It is rare for law enforcement units to have forensic sketch artists on staff. In fact, New York City has only three full-time forensic artists and the Los Angeles Police Department has two. Out of the entire FBI, only 11 agents are known as “visual information specialists.” Even in large cities like San Diego and crime ridden Washington D.C., no full-time forensic sketch artists are employed.
In many precincts, software programs are used to help police officers “sketch” victim-led descriptions of perpetrators. Unfortunately, at this time, such software lacks the capability to produce accurate imaging. They only make pre-loaded facial features available for an officer to piece together an image based on a victim’s direction. For instance, by clicking on a predetermined eye color and shape, it is added to a larger composite.
The Advent of Digital Forensic Art
Even though we live in the age of digital art, forensic software leaves something to be desired. Still, forensic artists are underemployed. Throughout the United States there are less than 100 full-time police designated sketch artists. The high costs of training and annual salaries seem to be the reason why this art form is becoming increasingly rare.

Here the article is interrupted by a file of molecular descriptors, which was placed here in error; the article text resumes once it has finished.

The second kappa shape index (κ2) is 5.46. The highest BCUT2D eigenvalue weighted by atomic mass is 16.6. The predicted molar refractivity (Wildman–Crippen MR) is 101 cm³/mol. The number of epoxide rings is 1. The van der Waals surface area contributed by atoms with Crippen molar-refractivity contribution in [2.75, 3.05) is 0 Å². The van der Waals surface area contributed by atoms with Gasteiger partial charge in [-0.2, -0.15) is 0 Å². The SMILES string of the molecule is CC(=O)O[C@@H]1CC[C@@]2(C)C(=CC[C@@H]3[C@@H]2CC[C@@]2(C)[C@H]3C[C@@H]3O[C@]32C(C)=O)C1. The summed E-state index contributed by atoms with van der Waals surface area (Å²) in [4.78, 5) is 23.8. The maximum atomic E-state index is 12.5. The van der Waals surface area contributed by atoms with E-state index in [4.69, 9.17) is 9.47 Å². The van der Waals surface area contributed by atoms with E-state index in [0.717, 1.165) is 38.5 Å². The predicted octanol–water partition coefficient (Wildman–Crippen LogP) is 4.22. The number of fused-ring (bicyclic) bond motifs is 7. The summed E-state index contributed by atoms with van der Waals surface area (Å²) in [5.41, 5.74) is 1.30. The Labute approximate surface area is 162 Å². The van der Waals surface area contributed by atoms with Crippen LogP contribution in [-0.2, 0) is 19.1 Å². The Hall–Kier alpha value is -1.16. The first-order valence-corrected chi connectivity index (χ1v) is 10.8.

However, the artists who sketch robbers and vandals aren’t convinced that software will be an adequate replacement. Carrie Stuart Parks is a forensic sketch artist from Idaho. She claims that “[People have] been calling this a dying art for years… It may be changing, but with what we do, you don’t need to worry about technology and having computers and programs that go outdated within a year.”
Still, the bigger problem is lack of accuracy in software programs. When a new born baby was taken from a hospital in Texas, a digital composite of the thief was put on display in public. The only problem was that the woman, who was clearly black in the surveillance video, appeared white in the image. Fans of software programs like SketchCop tout how surveillance cameras should be enough, but surveillance cameras are notorious for capturing the big picture and leaving out critical details.
The battle between forensic software and forensic sketch artists might wage for years to come but forensic art will always play an important role in crime and rescue. As for the art behind the lifesaving technique, it might become obsolete. At the very least it will remain possibly the rarest art form.
Read more Segmation blog posts about sketch artists:
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